Open in App
  • Local
  • U.S.
  • Election
  • Politics
  • Crime
  • Sports
  • Lifestyle
  • Education
  • Real Estate
  • Newsletter
  • Irish Star

    American Airlines 'kicks every Black passenger off flight' after complaint about 'body odour'

    By Joe Smith & Joe Smith & John O'sullivan,


    A lawsuit has claimed that all Black passengers were asked to leave an American Airlines aircraft following a flight crew's complaint about body odour. In the shocking in-flight incident , which happened last January, eight men, sitting separately and not known to each other, were apparently ousted from the plane as it remained parked on the Phoenix Airport tarmac, set for take-off to New York JFK.

    The disruption ensued due to a "white male flight attendant" raising concerns over an "offensive body odour" within the plane, compelling the men to disembark from Flight 832 , according to the legal claim.

    The airline staff, after spending an hour attempting to secure them alternative flights unsuccessfully, asked the men to return to the plane and retake their seats. Three among the eight have now launched a racial discrimination lawsuit.

    In a collective statement released on Wednesday, the men expressed, "American Airlines singled us out for being Black, embarrassed us, and humiliated us." Responding to the claim, the Texas-based airline stated it was probing the serious allegations, which stood at odds with its values.

    Consumer rights body Public Citizen put forth a federal lawsuit on behalf of Alvin Jackson, Emmanuel Jean Joseph, and Xavier Veal. They claim to have realised "every Black man on the flight was being removed" as they were exiting the plane, reports the Mirror .

    The men had initially flown from Los Angeles without incident, but upon reaching the gate for their connecting flight, an airline representative informed them that they were being "removed because a white male flight attendant had complained about an unidentified passenger's body odour."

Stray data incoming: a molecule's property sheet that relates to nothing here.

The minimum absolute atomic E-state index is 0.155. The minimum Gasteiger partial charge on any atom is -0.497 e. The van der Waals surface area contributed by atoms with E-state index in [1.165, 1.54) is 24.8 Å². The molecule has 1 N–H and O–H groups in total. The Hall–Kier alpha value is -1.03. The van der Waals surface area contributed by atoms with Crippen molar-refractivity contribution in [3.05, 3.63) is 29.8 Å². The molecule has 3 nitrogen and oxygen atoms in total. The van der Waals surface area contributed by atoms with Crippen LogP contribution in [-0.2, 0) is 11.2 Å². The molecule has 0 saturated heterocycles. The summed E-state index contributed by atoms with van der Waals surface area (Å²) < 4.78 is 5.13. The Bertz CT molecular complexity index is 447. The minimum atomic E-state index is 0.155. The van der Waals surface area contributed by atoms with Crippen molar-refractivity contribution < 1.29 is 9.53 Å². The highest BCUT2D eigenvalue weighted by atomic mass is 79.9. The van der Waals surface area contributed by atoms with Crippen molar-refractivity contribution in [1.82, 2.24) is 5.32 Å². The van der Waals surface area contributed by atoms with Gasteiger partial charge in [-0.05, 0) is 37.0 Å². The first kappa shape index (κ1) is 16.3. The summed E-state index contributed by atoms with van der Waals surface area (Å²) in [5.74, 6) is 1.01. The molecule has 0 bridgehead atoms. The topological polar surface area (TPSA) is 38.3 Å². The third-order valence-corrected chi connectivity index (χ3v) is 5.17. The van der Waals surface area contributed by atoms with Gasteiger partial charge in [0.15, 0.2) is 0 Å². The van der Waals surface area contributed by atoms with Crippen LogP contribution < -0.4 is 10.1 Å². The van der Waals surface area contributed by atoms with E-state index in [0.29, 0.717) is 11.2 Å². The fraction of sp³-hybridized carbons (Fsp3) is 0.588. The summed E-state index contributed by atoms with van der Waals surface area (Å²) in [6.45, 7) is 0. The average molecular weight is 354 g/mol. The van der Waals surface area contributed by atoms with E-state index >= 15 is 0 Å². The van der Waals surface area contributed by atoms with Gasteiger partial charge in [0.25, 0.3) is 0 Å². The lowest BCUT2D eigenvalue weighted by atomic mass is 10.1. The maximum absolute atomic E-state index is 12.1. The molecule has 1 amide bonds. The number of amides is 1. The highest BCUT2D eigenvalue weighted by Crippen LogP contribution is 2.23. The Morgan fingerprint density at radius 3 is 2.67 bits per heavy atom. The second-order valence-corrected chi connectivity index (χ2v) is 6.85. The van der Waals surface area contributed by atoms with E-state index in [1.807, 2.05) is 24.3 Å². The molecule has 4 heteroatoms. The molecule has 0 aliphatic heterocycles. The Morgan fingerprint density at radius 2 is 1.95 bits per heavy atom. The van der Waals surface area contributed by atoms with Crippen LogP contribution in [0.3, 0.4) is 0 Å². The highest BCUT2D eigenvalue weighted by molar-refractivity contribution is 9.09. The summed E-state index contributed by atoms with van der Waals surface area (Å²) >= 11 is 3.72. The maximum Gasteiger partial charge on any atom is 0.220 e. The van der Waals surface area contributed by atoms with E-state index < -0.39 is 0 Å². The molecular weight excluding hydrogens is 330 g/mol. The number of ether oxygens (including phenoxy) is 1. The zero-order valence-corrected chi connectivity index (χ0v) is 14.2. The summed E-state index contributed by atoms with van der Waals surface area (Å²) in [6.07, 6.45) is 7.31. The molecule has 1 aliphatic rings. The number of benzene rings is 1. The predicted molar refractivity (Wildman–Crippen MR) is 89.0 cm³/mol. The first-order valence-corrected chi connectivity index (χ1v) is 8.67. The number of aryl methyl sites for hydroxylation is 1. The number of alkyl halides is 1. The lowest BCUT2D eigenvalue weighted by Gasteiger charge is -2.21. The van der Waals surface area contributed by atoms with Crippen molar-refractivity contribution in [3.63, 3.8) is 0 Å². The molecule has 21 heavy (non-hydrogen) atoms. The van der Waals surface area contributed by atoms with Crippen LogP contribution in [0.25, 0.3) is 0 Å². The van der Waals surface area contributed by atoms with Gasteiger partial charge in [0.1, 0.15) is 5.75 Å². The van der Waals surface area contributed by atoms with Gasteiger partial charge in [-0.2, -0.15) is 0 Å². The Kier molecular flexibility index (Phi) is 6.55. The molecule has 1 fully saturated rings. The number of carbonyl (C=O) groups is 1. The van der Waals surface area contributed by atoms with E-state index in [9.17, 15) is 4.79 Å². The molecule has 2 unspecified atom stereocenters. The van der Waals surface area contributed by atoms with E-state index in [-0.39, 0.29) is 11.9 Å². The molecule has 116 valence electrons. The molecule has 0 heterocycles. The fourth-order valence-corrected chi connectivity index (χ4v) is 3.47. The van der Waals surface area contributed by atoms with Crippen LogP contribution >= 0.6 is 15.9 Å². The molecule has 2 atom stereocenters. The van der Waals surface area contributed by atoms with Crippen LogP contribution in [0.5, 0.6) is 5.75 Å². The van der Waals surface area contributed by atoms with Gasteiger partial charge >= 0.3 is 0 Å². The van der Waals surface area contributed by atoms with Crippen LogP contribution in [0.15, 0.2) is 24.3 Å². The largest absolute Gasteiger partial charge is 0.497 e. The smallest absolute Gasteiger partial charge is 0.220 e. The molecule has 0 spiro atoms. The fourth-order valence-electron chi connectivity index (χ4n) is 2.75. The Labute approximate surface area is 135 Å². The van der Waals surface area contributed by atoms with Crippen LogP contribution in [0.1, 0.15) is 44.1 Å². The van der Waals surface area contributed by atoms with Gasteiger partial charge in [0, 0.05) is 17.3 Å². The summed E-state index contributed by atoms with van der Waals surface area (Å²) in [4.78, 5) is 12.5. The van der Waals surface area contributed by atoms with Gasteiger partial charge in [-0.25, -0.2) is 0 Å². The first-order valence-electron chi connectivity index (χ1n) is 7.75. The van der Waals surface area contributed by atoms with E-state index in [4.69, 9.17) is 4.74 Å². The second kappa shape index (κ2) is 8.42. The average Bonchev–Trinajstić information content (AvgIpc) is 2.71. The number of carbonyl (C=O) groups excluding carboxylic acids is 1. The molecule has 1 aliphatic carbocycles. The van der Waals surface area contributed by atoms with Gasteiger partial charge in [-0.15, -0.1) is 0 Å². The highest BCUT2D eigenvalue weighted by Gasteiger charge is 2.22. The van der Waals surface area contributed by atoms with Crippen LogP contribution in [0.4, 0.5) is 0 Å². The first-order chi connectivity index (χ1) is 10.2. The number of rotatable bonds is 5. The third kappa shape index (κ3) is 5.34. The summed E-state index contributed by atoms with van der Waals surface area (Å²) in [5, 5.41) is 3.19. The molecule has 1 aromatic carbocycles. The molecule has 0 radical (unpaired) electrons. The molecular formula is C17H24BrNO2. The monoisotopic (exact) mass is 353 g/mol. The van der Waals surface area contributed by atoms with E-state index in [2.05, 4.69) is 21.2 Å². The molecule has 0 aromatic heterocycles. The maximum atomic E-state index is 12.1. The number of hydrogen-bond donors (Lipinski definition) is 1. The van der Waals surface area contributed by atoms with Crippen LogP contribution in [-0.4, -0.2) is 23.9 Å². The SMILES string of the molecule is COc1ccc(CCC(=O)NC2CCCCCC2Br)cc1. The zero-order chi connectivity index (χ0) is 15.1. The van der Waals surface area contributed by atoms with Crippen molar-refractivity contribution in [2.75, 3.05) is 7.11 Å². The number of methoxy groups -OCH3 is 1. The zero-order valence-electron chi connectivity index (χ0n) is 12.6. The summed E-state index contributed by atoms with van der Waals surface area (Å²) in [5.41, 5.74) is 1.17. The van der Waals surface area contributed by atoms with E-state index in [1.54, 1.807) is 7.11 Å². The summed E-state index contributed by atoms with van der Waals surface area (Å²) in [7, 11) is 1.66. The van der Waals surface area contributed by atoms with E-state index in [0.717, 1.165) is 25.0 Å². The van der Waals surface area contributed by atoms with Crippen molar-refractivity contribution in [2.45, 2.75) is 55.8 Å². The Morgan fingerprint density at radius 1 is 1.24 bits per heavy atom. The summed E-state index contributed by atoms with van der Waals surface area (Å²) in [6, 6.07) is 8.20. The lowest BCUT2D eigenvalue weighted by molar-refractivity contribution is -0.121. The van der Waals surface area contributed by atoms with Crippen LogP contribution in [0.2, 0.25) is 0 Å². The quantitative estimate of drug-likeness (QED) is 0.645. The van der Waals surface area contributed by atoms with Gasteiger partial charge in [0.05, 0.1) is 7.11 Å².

"There is no explanation other than the colour of our skin," the men said in their communication, going on to add: "Clearly this was racial discrimination."

    When the airline staff did not manage to rebook them onto alternative flights, they were allowed to re-board the plane - only after the pilot made a public announcement to inform fellow passengers about the delay due to a so-called "body odour" issue. The complainants refute these claims about any odour in the lawsuit.

    "Throughout the flight - from the moment of their reboarding, in each interaction with the white male flight attendant, and continuing until landing - Plaintiffs experienced profound feelings of embarrassment, humiliation, anxiety, anger, and distress," describe the court documents.

    "The act of returning to their seats after the unwarranted delay, navigating past the predominantly white passengers, several of whom eyed them with anger and undue suspicion, compounded their humiliation." The lawsuit requests the airline to pay an unspecified amount in damages for the "trauma" endured by the passengers.

    For all the latest news straight to your inbox, sign up for our FREE newsletters here .

    Huhta, the attorney representing the clients involved in Wednesday's lawsuit filed at the US District Court for the Eastern District of New York, stated: "It's almost inconceivable to come up with an explanation for that other than the colour of their skin." She added: "Particularly since they didn't know each other and weren't sitting near each other."

    American Airlines has yet to give any reason for why the men were ejected from the flight, but reassured in a statement that they "take all claims of discrimination very seriously."

    They further stated: "We want our customers to have a positive experience when they choose to fly with us," and "Our teams are currently investigating the matter, as the claims do not reflect our core values or our purpose of caring for people."

    For the latest local news and features on Irish America, visit our homepage here .

    Expand All
    Comments / 0
    Add a Comment
    Most Popular newsMost Popular

    Comments / 0